# Noetherian module

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In algebra, a **Noetherian module** is a module with a condition on the lattice of submodules.

## Definition

Fix a ring *R* and let *M* be a module. The following conditions are equivalent:

- The module
*M*satisfies an ascending chain condition on the set of its submodules: that is, there is no infinite strictly ascending chain of submodules . - Every submodule of
*M*is finitely generated. - Every nonempty set of submodules of
*M*has a maximal element when considered as a partially ordered set with respect to inclusion.

When the above conditions are satisfied, *M* is said to be *Noetherian*.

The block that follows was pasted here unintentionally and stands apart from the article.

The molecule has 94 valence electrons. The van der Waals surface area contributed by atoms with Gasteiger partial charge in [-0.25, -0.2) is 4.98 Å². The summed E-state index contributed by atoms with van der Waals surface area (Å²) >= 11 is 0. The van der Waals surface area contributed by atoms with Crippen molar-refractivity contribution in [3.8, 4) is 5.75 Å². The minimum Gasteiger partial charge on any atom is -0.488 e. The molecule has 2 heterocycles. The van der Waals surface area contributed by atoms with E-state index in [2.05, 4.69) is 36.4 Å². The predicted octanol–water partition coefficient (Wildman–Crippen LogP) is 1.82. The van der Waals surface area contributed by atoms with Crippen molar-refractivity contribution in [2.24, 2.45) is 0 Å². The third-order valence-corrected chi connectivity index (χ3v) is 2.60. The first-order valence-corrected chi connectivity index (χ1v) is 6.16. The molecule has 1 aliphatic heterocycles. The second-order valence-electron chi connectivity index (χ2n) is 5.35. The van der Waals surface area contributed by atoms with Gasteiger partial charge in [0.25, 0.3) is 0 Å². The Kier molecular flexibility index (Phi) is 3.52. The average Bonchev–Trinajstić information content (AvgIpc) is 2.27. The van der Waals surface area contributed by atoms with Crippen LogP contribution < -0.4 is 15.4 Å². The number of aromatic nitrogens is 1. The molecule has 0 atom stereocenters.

## Examples

- A zero module is Noetherian, since its only submodule is itself.
- A Noetherian ring (satisfying ACC for ideals) is a Noetherian module over itself, since the submodules are precisely the ideals.
- A free module of finite rank over a Noetherian ring is a Noetherian module.
- A finite-dimensional vector space over a field is a Northerian module.

- A free module of infinite rank over an infinite set is not Noetherian.

## References

- Serge Lang (1993).
*Algebra*, 3rd ed. Addison-Wesley. ISBN 0-201-55540-9.